_deepfire at feelingofgreen.ru
Tue Apr 21 18:37:35 UTC 2015
Thomas Tuegel <ttuegel at gmail.com> writes:
> On Wed, Feb 25, 2015 at 1:53 PM, Thomas Tuegel <ttuegel at gmail.com> wrote:
>> On Wed, Feb 25, 2015 at 12:21 PM, lennart spitzner
>> <lsp at informatik.uni-kiel.de> wrote:
>>> I am not convinced. how does closing ~40 out of ~700 open tickets make
>>> the contributors more effective? that demand exceeds resources is
>>> true, but it is no argument for closing issues. many of the issues
>>> represent sensible ideas for features that do not need new feedback.
> At the risk of beating a dead horse, I just wanted to point out an
> exchange on Twitter  which _proves_ that having a large number of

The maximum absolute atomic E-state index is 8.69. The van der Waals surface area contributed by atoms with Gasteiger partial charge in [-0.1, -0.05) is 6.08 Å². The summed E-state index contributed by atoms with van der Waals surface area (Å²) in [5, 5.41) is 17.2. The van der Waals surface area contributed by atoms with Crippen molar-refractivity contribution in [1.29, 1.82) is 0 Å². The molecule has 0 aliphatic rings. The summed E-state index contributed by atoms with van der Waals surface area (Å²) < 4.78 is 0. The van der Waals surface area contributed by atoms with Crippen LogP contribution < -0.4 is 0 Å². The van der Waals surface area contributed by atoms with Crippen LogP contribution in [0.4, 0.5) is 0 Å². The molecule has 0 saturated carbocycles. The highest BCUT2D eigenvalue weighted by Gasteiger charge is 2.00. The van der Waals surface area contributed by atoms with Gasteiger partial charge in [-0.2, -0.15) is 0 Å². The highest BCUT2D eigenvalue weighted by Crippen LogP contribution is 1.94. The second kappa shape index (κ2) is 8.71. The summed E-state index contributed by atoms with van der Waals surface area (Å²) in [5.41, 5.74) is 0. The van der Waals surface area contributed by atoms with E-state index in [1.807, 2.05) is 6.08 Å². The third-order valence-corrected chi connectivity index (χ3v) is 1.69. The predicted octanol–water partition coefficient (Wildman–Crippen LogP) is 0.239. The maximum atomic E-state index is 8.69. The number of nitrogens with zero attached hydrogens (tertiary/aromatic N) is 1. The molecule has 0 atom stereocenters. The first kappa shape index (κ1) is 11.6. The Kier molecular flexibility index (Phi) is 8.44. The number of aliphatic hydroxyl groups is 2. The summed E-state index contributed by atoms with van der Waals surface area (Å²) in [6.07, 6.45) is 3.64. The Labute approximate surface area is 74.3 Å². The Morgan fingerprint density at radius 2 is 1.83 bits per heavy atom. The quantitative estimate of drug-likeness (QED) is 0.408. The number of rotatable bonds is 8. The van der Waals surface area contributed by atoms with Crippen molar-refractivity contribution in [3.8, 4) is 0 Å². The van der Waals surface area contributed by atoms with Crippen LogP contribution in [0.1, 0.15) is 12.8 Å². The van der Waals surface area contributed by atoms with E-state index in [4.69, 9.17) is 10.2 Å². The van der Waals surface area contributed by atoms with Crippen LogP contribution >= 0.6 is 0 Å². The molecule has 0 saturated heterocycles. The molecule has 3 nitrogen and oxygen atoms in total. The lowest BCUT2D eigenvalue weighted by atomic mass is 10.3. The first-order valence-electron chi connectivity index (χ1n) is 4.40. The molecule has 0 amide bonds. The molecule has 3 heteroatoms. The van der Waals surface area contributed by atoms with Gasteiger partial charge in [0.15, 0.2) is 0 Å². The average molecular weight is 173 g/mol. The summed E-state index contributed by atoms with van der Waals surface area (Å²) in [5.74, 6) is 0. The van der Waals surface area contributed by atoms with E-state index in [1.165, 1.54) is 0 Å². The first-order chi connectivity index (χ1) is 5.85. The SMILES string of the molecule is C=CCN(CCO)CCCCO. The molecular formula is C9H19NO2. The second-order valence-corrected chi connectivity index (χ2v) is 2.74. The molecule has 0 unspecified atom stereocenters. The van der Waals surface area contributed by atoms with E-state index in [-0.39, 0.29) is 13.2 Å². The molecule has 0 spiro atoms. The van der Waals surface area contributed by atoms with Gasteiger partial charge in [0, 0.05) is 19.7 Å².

> open tickets discourages our users from opening new issues when they
> encounter bugs, even severe performance regressions.
> I recommend, if you think there is any reason to believe an issue is
> inactive, close it! We can always re-open issues if the re-occur.
As a bystander and purely philosophically, the action of "closing" feels
gratuitiously non-injective, since it conflates "inactivity" with "completion".
Could it be that we could have a more discerning tracker, which would
show the "not inactive" subset of "open" issues by default?
Hardly so, with github, and yet..
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